In 2006​,​ we decided to add to our family. We were surprised when we found out we were pregnant so quickly after all of our previous struggles. We were shocked when we found out it was twins again! I held my breath most of the pregnancy. I was so afraid of all that I knew could go wrong but the pregnancy sailed by without m​any​ problems. We made it to 36 weeks and 3 days and in July 2007, Colin and Connor joined our family. Everything from the beginning was so easy. They were in my hospital room before I was…no NICU…no​t​ being whisked away. Duane and I joked to each other how easy these babies were in every way. Clearly my guard was down. And then it all changed. Par for the course, it was a Friday and Colin had a cold that seemed to be quickly headed to his chest. Knowing my kids track record, I knew he would have pneumonia by the next day and of course it was a Friday and the doctor was closing soon. I had my best friend and neighbor​’​s husband who was a firefighter and EMT come over to listen to Colin’s lungs. He said all clear. A little time passed and my instinct was screaming at me. I got into my pediatrician and although he also said his lungs were clear something didn’t seem quite right. He sent us for a chest X-ray to rule out possible pneumonia. ​We g​ot that taken care of and home we went. That evening when my pediatrician called us and I was assuming he would be telling us that we needed to go pick up a prescription because it was actually pneumonia I knew the minute I heard his voice that something far more serious was going on. He hesitated to tell me anything other than to ask where Colin was and that we needed to get him packed up and to head down to Scottish Rite and that a doctor was waiting for us. I demanded he tell me what this was all about and I heard the words “mass” and “head of oncology”. The minute we walked into the hospital the tests began. In the middle of that night as Colin slept on my chest and Duane sat next to me the doctor came in and said that things were not hopeful and that because of what it was and where the mass was he probably wouldn’t survive.

I knew in that moment that I wouldn’t survive having to hold a child in my arms again that had stopped breathing and that I would have to say goodbye to. After more tests they told us he had Neuroblastoma. The next couple of days were spent figuring out what to do. We brought him home to wait for him to get over the cold he had because they couldn’t operate on a sick baby. It gave them more time to also run tests specifically for Neuroblastoma to see if the cancer had spread. Things actually started to look hopeful and that it even might be completely benign. It’s the only cancer that can actually transform itself from benign to malignant and vice versa. The surgeon was hopeful that is was completely benign. Surgery day came and we waited for the news. It wasn’t benign which would’ve been the best news but we were told they got all of it and the surgery went well. Colin spent the next two years going through a battery of tests and in the end he was diagnosed as cancer free with a 90% survival rate. We have watched him learn to ride a bike, have his first day of school and so on. He continues to amaze us with everything he does.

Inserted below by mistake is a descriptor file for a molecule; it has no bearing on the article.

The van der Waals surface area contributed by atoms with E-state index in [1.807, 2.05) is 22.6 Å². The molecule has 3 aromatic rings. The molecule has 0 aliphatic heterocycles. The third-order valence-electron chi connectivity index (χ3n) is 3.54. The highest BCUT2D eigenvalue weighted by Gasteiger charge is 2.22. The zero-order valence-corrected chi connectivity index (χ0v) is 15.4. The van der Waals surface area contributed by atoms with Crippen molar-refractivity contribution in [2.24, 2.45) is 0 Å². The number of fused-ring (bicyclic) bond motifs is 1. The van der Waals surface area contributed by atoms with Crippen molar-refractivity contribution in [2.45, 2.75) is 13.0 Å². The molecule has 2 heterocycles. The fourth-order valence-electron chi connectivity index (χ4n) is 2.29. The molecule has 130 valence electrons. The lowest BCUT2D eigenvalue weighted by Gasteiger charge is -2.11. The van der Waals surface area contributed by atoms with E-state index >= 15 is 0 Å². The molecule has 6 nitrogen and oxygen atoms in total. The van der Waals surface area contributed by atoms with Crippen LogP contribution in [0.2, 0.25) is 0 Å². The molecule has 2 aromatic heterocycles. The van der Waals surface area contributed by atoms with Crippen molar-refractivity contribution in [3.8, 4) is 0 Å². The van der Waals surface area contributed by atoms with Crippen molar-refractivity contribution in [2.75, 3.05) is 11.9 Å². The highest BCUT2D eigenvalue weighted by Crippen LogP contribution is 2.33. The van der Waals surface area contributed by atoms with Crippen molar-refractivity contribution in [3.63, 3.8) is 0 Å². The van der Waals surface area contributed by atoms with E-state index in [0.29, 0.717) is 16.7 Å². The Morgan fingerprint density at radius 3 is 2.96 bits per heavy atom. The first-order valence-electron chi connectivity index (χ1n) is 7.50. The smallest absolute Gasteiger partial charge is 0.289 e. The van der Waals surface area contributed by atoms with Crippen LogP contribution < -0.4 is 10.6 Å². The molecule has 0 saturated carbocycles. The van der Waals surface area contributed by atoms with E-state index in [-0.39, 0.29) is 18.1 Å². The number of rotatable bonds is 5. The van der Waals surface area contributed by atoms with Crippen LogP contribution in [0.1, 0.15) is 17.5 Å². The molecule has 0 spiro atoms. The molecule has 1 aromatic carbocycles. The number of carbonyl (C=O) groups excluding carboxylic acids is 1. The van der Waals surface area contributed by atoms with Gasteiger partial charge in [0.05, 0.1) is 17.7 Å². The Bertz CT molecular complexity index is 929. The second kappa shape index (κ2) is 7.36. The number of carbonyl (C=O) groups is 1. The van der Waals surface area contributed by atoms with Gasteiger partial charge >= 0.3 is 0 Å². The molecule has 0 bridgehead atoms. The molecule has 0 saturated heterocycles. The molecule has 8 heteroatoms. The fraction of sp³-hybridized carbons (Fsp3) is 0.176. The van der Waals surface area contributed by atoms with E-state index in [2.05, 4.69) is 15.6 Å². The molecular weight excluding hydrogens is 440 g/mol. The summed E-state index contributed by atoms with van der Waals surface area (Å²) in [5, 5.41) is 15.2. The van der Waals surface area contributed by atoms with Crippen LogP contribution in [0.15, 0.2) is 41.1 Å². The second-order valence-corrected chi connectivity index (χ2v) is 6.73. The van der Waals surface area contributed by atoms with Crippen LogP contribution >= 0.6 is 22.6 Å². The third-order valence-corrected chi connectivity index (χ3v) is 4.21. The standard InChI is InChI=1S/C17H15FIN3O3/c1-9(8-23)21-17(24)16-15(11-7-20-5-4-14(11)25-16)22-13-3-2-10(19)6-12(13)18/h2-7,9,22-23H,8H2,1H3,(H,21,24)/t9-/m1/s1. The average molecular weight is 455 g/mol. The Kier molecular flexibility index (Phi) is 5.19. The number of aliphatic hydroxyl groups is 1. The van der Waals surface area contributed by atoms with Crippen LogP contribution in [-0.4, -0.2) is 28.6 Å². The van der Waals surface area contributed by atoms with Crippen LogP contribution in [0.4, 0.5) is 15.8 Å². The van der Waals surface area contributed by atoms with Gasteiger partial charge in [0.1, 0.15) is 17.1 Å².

It’s all very surreal what we’ve witnessed in the last sixteen years. The memories and flashbacks have always played through my mind like a movie real. I can still hear noises and voices but it all seems like someone else’s sad and tragic story that I’m remembering. I’ve kept it all in a place inside of me not quite letting it completely sink in for fear of completely falling apart. I absolutely have had to keep putting one foot in front of the other and making sure to force myself to take a breath each day.

So this is my story. I have never figured out quite how to comprehend it all really. The vision of this park is emotional and amazing all at once. I never found a way to memorialize Devyn. Everything that I tried to come up with didn’t feel good enough and felt forced. I have always felt that if I gave my permission to take it all in I would be closing those chapters of my life. The possibility of this place existing where I can reflect on Devyn and to celebrate Kyle, Kailyn, Colin and Connor will possibly be a sense of peace that I thought would never find.